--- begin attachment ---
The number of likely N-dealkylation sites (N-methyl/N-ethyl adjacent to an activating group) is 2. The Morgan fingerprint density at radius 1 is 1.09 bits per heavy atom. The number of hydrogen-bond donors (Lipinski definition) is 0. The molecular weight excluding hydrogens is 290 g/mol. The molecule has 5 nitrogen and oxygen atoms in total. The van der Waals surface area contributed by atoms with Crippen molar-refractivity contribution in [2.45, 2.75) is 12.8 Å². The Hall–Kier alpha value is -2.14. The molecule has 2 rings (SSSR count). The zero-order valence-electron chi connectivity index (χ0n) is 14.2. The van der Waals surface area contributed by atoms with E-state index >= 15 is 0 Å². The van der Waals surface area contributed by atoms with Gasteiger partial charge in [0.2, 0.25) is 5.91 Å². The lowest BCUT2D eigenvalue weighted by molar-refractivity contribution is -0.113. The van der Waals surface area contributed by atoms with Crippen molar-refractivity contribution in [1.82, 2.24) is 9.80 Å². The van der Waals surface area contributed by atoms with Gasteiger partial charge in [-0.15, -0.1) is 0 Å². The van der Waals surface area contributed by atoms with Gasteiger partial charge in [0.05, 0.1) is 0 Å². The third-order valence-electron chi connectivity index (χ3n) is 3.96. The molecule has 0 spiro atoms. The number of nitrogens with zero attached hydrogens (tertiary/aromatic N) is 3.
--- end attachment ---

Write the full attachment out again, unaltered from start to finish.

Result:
The number of likely N-dealkylation sites (N-methyl/N-ethyl adjacent to an activating group) is 2. The Morgan fingerprint density at radius 1 is 1.09 bits per heavy atom. The number of hydrogen-bond donors (Lipinski definition) is 0. The molecular weight excluding hydrogens is 290 g/mol. The molecule has 5 nitrogen and oxygen atoms in total. The van der Waals surface area contributed by atoms with Crippen molar-refractivity contribution in [2.45, 2.75) is 12.8 Å². The Hall–Kier alpha value is -2.14. The molecule has 2 rings (SSSR count). The zero-order valence-electron chi connectivity index (χ0n) is 14.2. The van der Waals surface area contributed by atoms with E-state index >= 15 is 0 Å². The van der Waals surface area contributed by atoms with Gasteiger partial charge in [0.2, 0.25) is 5.91 Å². The lowest BCUT2D eigenvalue weighted by molar-refractivity contribution is -0.113. The van der Waals surface area contributed by atoms with Crippen molar-refractivity contribution in [1.82, 2.24) is 9.80 Å². The van der Waals surface area contributed by atoms with Gasteiger partial charge in [-0.15, -0.1) is 0 Å². The van der Waals surface area contributed by atoms with Gasteiger partial charge in [0.05, 0.1) is 0 Å². The third-order valence-electron chi connectivity index (χ3n) is 3.96. The molecule has 0 spiro atoms. The number of nitrogens with zero attached hydrogens (tertiary/aromatic N) is 3.